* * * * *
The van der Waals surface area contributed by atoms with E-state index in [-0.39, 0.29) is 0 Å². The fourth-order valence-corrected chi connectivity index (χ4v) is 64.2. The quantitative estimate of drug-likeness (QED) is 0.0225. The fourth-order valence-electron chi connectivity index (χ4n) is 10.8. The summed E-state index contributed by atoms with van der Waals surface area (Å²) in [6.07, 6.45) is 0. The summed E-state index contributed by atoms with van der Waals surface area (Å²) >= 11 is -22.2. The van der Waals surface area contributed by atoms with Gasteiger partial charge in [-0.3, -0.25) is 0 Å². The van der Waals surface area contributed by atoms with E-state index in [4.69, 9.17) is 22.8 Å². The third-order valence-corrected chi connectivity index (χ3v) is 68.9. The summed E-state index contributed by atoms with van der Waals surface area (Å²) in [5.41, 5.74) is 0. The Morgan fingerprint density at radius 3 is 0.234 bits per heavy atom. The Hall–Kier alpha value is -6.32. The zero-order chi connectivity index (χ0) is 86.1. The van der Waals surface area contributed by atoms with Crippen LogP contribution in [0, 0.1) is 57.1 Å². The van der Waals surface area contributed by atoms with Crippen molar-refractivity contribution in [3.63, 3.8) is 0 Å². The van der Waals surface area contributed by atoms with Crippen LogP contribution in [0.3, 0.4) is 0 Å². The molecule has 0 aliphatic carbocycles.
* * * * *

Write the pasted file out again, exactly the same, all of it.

The van der Waals surface area contributed by atoms with E-state index in [-0.39, 0.29) is 0 Å². The fourth-order valence-corrected chi connectivity index (χ4v) is 64.2. The quantitative estimate of drug-likeness (QED) is 0.0225. The fourth-order valence-electron chi connectivity index (χ4n) is 10.8. The summed E-state index contributed by atoms with van der Waals surface area (Å²) in [6.07, 6.45) is 0. The summed E-state index contributed by atoms with van der Waals surface area (Å²) >= 11 is -22.2. The van der Waals surface area contributed by atoms with Gasteiger partial charge in [-0.3, -0.25) is 0 Å². The van der Waals surface area contributed by atoms with E-state index in [4.69, 9.17) is 22.8 Å². The third-order valence-corrected chi connectivity index (χ3v) is 68.9. The summed E-state index contributed by atoms with van der Waals surface area (Å²) in [5.41, 5.74) is 0. The Morgan fingerprint density at radius 3 is 0.234 bits per heavy atom. The Hall–Kier alpha value is -6.32. The zero-order chi connectivity index (χ0) is 86.1. The van der Waals surface area contributed by atoms with Crippen LogP contribution in [0, 0.1) is 57.1 Å². The van der Waals surface area contributed by atoms with Crippen molar-refractivity contribution in [3.63, 3.8) is 0 Å². The van der Waals surface area contributed by atoms with Crippen LogP contribution in [0.3, 0.4) is 0 Å². The molecule has 0 aliphatic carbocycles.